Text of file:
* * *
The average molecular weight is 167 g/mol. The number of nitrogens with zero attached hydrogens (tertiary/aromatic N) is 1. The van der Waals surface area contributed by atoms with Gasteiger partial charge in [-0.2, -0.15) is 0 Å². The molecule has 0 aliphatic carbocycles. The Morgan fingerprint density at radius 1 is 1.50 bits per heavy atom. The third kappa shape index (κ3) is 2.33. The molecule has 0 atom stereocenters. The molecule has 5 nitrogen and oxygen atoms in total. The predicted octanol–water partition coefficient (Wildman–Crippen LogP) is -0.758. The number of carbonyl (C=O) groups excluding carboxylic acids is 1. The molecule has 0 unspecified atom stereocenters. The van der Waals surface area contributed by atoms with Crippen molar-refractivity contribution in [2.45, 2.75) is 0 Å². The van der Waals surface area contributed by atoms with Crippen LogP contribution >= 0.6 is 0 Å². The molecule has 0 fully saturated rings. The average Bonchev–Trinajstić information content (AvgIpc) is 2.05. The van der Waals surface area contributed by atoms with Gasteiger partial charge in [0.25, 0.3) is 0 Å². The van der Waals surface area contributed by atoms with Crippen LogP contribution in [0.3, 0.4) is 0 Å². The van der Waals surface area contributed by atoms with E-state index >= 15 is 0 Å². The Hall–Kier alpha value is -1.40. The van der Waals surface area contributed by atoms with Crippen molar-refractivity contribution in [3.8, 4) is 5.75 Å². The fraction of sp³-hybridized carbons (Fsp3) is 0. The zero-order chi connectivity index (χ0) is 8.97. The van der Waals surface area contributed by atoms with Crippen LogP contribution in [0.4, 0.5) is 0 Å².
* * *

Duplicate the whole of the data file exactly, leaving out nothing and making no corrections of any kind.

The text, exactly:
The average molecular weight is 167 g/mol. The number of nitrogens with zero attached hydrogens (tertiary/aromatic N) is 1. The van der Waals surface area contributed by atoms with Gasteiger partial charge in [-0.2, -0.15) is 0 Å². The molecule has 0 aliphatic carbocycles. The Morgan fingerprint density at radius 1 is 1.50 bits per heavy atom. The third kappa shape index (κ3) is 2.33. The molecule has 0 atom stereocenters. The molecule has 5 nitrogen and oxygen atoms in total. The predicted octanol–water partition coefficient (Wildman–Crippen LogP) is -0.758. The number of carbonyl (C=O) groups excluding carboxylic acids is 1. The molecule has 0 unspecified atom stereocenters. The van der Waals surface area contributed by atoms with Crippen molar-refractivity contribution in [2.45, 2.75) is 0 Å². The van der Waals surface area contributed by atoms with Crippen LogP contribution >= 0.6 is 0 Å². The molecule has 0 fully saturated rings. The average Bonchev–Trinajstić information content (AvgIpc) is 2.05. The van der Waals surface area contributed by atoms with Gasteiger partial charge in [0.25, 0.3) is 0 Å². The van der Waals surface area contributed by atoms with Crippen LogP contribution in [0.3, 0.4) is 0 Å². The van der Waals surface area contributed by atoms with E-state index >= 15 is 0 Å². The Hall–Kier alpha value is -1.40. The van der Waals surface area contributed by atoms with Crippen molar-refractivity contribution in [3.8, 4) is 5.75 Å². The fraction of sp³-hybridized carbons (Fsp3) is 0. The zero-order chi connectivity index (χ0) is 8.97. The van der Waals surface area contributed by atoms with Crippen LogP contribution in [0.4, 0.5) is 0 Å².